Her older brother Van (Chris Pang) has been Violet’s support since the death of their parents years before. He’s fully aware of his sister’s childlike tendencies. He’s fiercely protective, shielding her from the cruelties of the modern world at much as he can. He often buts heads with Mandy who doesn’t see any issue with Violet being on dating sites as long as she’s supervised. Knowing how trusting Violet can be Van doesn’t want to see her hurt or worse.
In an early scene, Violet matches with a guy on ‘bumble’ They agree to meet at a local bar, The Purple Pig. The date starts off well, but when Violet enthusiastically launches into a tirade on her lip gloss and possibly kissing later, her date questions her age and tells her he needs to go to the bathroom. Violet waits patiently, even calling Van to tell him how well the date is going. When Van realises the situation his sister is in he comes to her rescue, much to Violet’s disgust. It’s one of many examples that show that Violet is desperate to be a ‘normal’ girl of her age but the world, and her condition consistently prevents it. She’s constantly let down. Her young cool colleagues who humour at work don’t turn up when she invites them to her Birthday party. Van’s girlfriend Salena (Vella Lovell) who Violet instantly latches onto as ‘the coolest person she’s ever met’ lets her down.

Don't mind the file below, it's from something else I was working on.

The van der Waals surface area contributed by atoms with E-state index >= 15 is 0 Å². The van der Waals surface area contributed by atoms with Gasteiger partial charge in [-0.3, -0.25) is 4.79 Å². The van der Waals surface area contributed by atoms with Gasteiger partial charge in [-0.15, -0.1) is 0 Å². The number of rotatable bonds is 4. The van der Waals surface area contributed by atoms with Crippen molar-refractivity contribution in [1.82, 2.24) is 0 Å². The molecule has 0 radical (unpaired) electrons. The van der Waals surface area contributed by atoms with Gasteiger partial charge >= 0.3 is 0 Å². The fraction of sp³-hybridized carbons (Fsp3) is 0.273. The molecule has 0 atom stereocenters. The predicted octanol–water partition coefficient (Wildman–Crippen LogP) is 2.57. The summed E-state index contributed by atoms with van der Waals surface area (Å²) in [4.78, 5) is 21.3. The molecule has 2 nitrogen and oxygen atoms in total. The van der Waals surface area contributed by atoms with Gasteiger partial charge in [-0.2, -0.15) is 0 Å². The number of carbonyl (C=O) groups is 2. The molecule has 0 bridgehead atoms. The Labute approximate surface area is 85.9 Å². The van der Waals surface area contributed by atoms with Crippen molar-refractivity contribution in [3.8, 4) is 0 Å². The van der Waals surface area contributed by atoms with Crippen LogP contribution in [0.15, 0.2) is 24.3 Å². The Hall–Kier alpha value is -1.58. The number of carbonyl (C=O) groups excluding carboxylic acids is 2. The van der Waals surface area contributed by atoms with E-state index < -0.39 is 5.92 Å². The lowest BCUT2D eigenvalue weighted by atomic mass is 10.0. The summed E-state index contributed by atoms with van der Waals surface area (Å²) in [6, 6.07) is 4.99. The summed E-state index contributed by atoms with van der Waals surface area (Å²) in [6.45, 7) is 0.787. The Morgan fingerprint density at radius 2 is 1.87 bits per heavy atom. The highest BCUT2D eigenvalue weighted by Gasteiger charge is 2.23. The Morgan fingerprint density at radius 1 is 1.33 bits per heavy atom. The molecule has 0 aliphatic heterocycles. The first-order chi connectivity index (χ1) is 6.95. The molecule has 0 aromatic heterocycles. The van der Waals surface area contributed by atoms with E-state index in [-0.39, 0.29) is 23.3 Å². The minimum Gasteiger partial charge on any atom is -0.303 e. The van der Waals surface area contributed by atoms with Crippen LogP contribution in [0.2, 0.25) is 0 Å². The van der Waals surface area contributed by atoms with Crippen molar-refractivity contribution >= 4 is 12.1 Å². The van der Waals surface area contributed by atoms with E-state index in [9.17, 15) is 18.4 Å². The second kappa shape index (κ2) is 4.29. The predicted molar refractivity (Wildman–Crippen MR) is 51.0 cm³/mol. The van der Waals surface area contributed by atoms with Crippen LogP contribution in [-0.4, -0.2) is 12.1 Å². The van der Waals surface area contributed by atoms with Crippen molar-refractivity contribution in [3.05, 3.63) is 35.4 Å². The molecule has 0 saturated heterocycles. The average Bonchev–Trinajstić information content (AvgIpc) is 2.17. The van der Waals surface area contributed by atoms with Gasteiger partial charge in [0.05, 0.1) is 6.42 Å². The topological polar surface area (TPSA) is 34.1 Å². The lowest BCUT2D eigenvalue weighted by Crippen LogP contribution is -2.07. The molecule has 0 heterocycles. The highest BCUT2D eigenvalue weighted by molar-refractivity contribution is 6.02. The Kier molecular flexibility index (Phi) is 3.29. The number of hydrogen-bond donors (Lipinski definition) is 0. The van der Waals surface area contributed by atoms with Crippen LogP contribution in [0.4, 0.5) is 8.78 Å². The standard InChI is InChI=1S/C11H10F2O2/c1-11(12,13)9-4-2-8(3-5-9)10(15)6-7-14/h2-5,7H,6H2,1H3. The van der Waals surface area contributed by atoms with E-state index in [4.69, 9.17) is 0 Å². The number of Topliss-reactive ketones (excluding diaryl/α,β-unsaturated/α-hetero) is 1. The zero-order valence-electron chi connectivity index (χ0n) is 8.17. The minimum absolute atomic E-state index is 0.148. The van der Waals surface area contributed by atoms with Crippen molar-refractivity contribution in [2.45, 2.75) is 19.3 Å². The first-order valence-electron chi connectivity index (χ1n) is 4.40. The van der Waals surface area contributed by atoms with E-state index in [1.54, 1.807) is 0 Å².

When her happy go lucky exterior breaks it’s properly traumatic. She becomes a small child, screaming on the floor unable to process her feelings. At one point an exasperated Van screams at her, “You’re not f**king normal”. It’s a scene that’s truly difficult to watch. She lashes back at him reminding him how her mum told her how special she was and how she hates that he’s the only person she has now. In a show filled with raw and emotional stories, Violet’s hits the hardest because she knows she’s different. She doesn’t accept the other people with disabilities in the group. She wants to be with the people that she thinks are cool. When she meets a new delivery driver at the restaurant she predictably forms a strong attachment. Jullian (Casey Mills) seems to show a genuine interest in her and she’s quick to fantasise about the life they’ll have together. When another autistic boy from her drama club shows similar interest in her, she’s quick to bat him away because she wants normalcy.